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BINARY OPTIONS FOR BEGINNERS

Binary Guide

Binary options first made an appearance on the Chicago Board Options Exchange (CBOE) in 1973. Up until 2008, they were widely unregulated over-the-counter (OTC) financial instruments available to banks and high net worth investors. In that same year, the Securities and Exchange Commission (SEC) first legalized the listing of binary options as tradable items on international financial markets. This coincided with the subprime mortgage crisis and subsequent global economic downfall. As less risky investment tools became more in demand, binary options began to gain mainstream popularity.

Binary options allow traders of all experience levels to speculate regarding the future price movements of various underlying assets spanning commodities, currencies, indices and stocks. Selecting an Up/Call option implies a strong prediction that an asset’s price will increase; whereas a Down/Put option signifies a prediction that an asset’s price will decrease. A profit or loss are the only two possible outcomes that can result from taking a specific position. If your option is successful at expiration, it is known as ending In The Money. However, if it is unsuccessful, then you will end Out Of The Money.

Whether you’re a novice or professional trader, it’s important to learn as much as possible about your chosen asset prior to investing personal funds. Technical, fundamental and sentimental analysis tools are many of the techniques that are at your disposal for determining which position you’d like to take. In addition, market analyst recommendations and various graphs that span line, bar and candlestick charts are indispensable resources. They provide detailed knowledge on the historic and current movements of leading asset classes.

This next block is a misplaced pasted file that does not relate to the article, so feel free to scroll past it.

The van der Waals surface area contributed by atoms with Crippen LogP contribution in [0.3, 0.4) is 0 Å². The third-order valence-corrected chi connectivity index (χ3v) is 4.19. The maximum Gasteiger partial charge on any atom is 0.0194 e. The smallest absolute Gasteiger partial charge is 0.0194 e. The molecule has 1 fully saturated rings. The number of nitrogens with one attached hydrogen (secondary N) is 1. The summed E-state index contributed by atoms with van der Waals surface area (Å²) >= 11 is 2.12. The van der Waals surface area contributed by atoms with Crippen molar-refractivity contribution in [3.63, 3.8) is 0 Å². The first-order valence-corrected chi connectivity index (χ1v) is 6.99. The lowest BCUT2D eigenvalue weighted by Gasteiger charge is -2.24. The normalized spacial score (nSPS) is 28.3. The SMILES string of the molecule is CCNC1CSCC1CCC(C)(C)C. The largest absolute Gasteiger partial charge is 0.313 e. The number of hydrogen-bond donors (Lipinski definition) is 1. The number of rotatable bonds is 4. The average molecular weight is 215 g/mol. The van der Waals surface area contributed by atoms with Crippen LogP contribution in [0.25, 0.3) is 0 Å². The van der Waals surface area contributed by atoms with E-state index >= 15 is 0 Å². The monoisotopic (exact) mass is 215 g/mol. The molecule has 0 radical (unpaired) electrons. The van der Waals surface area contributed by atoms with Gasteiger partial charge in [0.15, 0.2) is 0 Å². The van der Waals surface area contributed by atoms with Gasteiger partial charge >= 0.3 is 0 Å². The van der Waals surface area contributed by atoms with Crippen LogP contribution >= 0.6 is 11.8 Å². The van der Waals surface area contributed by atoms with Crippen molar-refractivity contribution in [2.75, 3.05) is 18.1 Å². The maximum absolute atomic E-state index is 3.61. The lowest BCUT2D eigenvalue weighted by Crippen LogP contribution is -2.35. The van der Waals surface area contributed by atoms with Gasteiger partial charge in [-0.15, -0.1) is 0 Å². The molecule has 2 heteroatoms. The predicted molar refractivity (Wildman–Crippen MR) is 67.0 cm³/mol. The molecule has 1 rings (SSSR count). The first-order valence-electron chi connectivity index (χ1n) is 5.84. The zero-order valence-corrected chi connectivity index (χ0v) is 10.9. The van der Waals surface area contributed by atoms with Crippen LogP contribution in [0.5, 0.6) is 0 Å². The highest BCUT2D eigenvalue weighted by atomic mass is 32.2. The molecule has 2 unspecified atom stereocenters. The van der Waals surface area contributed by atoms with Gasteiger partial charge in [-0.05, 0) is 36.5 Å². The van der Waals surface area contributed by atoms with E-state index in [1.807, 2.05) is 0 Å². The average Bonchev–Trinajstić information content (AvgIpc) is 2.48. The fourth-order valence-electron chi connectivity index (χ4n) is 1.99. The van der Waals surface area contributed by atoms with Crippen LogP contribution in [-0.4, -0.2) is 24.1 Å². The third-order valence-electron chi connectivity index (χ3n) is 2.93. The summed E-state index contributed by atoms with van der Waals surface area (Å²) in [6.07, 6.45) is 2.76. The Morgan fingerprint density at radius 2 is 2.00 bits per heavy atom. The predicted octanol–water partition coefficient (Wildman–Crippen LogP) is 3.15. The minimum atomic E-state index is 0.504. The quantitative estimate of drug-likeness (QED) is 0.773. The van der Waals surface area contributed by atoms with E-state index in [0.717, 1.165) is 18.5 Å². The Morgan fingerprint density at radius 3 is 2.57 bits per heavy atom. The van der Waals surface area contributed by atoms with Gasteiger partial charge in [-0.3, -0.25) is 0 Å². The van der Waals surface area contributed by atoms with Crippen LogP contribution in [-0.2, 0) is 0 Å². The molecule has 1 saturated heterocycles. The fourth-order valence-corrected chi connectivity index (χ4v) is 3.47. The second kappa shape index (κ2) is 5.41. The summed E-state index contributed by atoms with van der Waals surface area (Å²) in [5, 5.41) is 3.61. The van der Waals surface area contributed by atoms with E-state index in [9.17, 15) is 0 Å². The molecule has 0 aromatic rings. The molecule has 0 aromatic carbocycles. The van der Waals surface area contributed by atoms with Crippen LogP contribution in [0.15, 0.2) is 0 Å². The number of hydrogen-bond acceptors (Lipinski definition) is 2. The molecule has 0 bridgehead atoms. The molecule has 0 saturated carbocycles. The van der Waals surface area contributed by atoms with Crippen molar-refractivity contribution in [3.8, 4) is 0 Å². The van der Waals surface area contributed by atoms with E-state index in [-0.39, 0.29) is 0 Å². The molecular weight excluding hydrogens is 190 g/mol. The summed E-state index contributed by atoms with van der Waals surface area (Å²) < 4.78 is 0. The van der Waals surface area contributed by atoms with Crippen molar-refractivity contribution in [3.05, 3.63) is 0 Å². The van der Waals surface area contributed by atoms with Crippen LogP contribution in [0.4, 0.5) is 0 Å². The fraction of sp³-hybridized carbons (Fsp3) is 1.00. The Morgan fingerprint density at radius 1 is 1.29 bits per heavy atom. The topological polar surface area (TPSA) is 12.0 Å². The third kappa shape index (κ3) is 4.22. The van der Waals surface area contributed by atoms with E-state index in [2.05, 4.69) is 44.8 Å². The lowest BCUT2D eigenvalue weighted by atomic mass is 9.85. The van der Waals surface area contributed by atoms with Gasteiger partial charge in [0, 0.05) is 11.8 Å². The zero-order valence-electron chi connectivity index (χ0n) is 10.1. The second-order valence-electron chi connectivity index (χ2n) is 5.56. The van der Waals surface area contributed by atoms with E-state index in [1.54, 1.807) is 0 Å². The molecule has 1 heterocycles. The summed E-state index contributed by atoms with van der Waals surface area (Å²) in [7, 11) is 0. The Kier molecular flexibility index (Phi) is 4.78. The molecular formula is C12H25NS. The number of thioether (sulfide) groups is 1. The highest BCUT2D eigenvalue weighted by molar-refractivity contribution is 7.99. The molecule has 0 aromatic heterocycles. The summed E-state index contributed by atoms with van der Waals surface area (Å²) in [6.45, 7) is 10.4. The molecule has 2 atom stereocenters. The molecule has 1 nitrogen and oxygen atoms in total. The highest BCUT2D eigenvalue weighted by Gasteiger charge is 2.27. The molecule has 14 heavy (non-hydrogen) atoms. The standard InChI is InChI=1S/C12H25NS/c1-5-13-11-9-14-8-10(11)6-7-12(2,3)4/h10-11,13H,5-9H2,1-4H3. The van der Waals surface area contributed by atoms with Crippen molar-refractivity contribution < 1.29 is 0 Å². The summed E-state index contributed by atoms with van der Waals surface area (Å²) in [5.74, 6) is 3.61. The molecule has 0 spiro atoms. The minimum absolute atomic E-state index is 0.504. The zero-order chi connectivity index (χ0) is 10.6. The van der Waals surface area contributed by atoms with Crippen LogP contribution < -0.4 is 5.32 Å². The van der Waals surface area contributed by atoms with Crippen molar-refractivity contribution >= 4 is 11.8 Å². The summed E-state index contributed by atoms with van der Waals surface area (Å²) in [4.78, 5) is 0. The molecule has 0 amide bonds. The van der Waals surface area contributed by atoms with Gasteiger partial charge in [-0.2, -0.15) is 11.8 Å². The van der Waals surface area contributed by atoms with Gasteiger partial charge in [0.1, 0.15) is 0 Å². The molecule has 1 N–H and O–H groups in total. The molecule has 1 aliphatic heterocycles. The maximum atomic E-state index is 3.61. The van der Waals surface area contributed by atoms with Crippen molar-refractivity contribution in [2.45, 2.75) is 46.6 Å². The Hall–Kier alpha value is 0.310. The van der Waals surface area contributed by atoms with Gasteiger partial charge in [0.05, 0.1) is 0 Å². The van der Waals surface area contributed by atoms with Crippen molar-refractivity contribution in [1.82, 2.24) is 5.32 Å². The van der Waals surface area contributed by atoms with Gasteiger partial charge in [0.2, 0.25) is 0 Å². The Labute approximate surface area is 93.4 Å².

When choosing a platform, it’s worthwhile to begin with brokers that offer demo accounts if you are still a beginner. Such accounts allow you to experience trading without investing personal capital and thus serve as an actionable exercise on risk management. Other factors to consider with your broker of choice is their regulation status, payout plans, withdrawal and deposit methods, customer service and security technology. When the time comes to invest your personal funds, aim to not trade more than 5% of your available capital. You don’t want to incur serious losses from the start, so it’s wise to begin small until you build up confidence. Trading smarter is everything, so never invest more than you can afford.